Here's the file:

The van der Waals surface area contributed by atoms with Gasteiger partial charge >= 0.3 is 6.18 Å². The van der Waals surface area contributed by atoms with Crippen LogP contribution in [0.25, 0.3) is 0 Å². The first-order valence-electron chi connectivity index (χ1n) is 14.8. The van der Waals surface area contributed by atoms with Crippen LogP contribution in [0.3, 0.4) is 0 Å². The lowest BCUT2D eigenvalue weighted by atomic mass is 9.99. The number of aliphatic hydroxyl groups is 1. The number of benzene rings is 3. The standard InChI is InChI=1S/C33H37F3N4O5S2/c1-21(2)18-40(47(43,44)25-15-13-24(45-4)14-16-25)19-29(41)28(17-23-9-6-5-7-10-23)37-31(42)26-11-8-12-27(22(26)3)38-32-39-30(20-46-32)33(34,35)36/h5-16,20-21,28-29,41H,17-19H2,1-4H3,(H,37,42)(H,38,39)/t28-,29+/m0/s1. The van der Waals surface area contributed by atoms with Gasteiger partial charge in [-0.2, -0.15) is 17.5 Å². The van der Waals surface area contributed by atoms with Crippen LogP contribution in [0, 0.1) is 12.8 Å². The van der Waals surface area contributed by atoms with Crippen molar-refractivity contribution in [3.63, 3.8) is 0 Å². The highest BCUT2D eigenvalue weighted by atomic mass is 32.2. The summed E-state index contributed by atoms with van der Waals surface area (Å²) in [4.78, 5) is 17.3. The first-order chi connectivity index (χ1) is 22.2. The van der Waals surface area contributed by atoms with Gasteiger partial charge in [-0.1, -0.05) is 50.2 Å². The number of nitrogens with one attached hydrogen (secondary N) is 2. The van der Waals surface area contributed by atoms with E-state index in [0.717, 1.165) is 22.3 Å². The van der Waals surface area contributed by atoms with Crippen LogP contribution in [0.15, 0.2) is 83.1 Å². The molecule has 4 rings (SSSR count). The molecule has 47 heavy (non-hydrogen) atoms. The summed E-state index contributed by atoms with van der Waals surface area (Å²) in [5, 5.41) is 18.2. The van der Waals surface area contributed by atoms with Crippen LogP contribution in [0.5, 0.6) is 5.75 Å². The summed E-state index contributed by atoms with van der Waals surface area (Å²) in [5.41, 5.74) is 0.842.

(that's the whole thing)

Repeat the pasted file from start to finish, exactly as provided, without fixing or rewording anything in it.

The van der Waals surface area contributed by atoms with Gasteiger partial charge >= 0.3 is 6.18 Å². The van der Waals surface area contributed by atoms with Crippen LogP contribution in [0.25, 0.3) is 0 Å². The first-order valence-electron chi connectivity index (χ1n) is 14.8. The van der Waals surface area contributed by atoms with Crippen LogP contribution in [0.3, 0.4) is 0 Å². The lowest BCUT2D eigenvalue weighted by atomic mass is 9.99. The number of aliphatic hydroxyl groups is 1. The number of benzene rings is 3. The standard InChI is InChI=1S/C33H37F3N4O5S2/c1-21(2)18-40(47(43,44)25-15-13-24(45-4)14-16-25)19-29(41)28(17-23-9-6-5-7-10-23)37-31(42)26-11-8-12-27(22(26)3)38-32-39-30(20-46-32)33(34,35)36/h5-16,20-21,28-29,41H,17-19H2,1-4H3,(H,37,42)(H,38,39)/t28-,29+/m0/s1. The van der Waals surface area contributed by atoms with Gasteiger partial charge in [-0.2, -0.15) is 17.5 Å². The van der Waals surface area contributed by atoms with Crippen LogP contribution in [0, 0.1) is 12.8 Å². The van der Waals surface area contributed by atoms with Crippen molar-refractivity contribution in [3.63, 3.8) is 0 Å². The highest BCUT2D eigenvalue weighted by atomic mass is 32.2. The summed E-state index contributed by atoms with van der Waals surface area (Å²) in [4.78, 5) is 17.3. The first-order chi connectivity index (χ1) is 22.2. The van der Waals surface area contributed by atoms with Gasteiger partial charge in [-0.1, -0.05) is 50.2 Å². The number of nitrogens with one attached hydrogen (secondary N) is 2. The van der Waals surface area contributed by atoms with E-state index in [0.717, 1.165) is 22.3 Å². The van der Waals surface area contributed by atoms with Crippen LogP contribution in [0.15, 0.2) is 83.1 Å². The molecule has 4 rings (SSSR count). The molecule has 47 heavy (non-hydrogen) atoms. The summed E-state index contributed by atoms with van der Waals surface area (Å²) in [5, 5.41) is 18.2. The van der Waals surface area contributed by atoms with Crippen LogP contribution in [0.5, 0.6) is 5.75 Å². The summed E-state index contributed by atoms with van der Waals surface area (Å²) in [5.41, 5.74) is 0.842.